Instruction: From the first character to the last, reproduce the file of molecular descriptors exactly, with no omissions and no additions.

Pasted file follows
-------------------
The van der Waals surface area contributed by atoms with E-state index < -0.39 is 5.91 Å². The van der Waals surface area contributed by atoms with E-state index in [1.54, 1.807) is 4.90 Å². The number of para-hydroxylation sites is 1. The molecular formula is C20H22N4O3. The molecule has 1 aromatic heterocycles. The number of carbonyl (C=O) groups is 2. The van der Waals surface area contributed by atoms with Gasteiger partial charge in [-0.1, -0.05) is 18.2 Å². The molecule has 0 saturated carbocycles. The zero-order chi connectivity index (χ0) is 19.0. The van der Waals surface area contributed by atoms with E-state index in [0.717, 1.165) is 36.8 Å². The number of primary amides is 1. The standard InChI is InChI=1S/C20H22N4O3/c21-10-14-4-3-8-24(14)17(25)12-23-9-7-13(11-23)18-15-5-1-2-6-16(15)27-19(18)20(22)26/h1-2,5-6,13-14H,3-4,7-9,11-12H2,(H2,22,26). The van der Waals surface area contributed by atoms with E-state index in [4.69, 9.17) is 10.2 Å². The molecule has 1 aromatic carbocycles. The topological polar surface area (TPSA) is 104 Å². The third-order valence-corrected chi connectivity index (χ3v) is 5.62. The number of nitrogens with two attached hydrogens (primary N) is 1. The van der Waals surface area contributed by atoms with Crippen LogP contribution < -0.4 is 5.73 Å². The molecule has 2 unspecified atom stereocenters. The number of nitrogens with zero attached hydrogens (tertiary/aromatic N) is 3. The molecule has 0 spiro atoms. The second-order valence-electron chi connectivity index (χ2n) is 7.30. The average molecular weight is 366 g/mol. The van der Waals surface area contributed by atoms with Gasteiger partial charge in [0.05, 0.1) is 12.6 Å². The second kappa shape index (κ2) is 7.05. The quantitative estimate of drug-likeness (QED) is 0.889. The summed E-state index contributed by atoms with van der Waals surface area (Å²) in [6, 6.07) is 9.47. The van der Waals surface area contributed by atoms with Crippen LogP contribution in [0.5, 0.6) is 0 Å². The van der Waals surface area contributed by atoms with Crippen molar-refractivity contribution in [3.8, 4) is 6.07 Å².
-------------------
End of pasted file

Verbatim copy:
The van der Waals surface area contributed by atoms with E-state index < -0.39 is 5.91 Å². The van der Waals surface area contributed by atoms with E-state index in [1.54, 1.807) is 4.90 Å². The number of para-hydroxylation sites is 1. The molecular formula is C20H22N4O3. The molecule has 1 aromatic heterocycles. The number of carbonyl (C=O) groups is 2. The van der Waals surface area contributed by atoms with Gasteiger partial charge in [-0.1, -0.05) is 18.2 Å². The molecule has 0 saturated carbocycles. The zero-order chi connectivity index (χ0) is 19.0. The van der Waals surface area contributed by atoms with E-state index in [0.717, 1.165) is 36.8 Å². The number of primary amides is 1. The standard InChI is InChI=1S/C20H22N4O3/c21-10-14-4-3-8-24(14)17(25)12-23-9-7-13(11-23)18-15-5-1-2-6-16(15)27-19(18)20(22)26/h1-2,5-6,13-14H,3-4,7-9,11-12H2,(H2,22,26). The van der Waals surface area contributed by atoms with E-state index in [4.69, 9.17) is 10.2 Å². The molecule has 1 aromatic carbocycles. The topological polar surface area (TPSA) is 104 Å². The third-order valence-corrected chi connectivity index (χ3v) is 5.62. The number of nitrogens with two attached hydrogens (primary N) is 1. The van der Waals surface area contributed by atoms with Crippen LogP contribution < -0.4 is 5.73 Å². The molecule has 2 unspecified atom stereocenters. The number of nitrogens with zero attached hydrogens (tertiary/aromatic N) is 3. The molecule has 0 spiro atoms. The second-order valence-electron chi connectivity index (χ2n) is 7.30. The average molecular weight is 366 g/mol. The van der Waals surface area contributed by atoms with Gasteiger partial charge in [0.05, 0.1) is 12.6 Å². The second kappa shape index (κ2) is 7.05. The quantitative estimate of drug-likeness (QED) is 0.889. The summed E-state index contributed by atoms with van der Waals surface area (Å²) in [6, 6.07) is 9.47. The van der Waals surface area contributed by atoms with Crippen LogP contribution in [0.5, 0.6) is 0 Å². The van der Waals surface area contributed by atoms with Crippen molar-refractivity contribution in [3.8, 4) is 6.07 Å².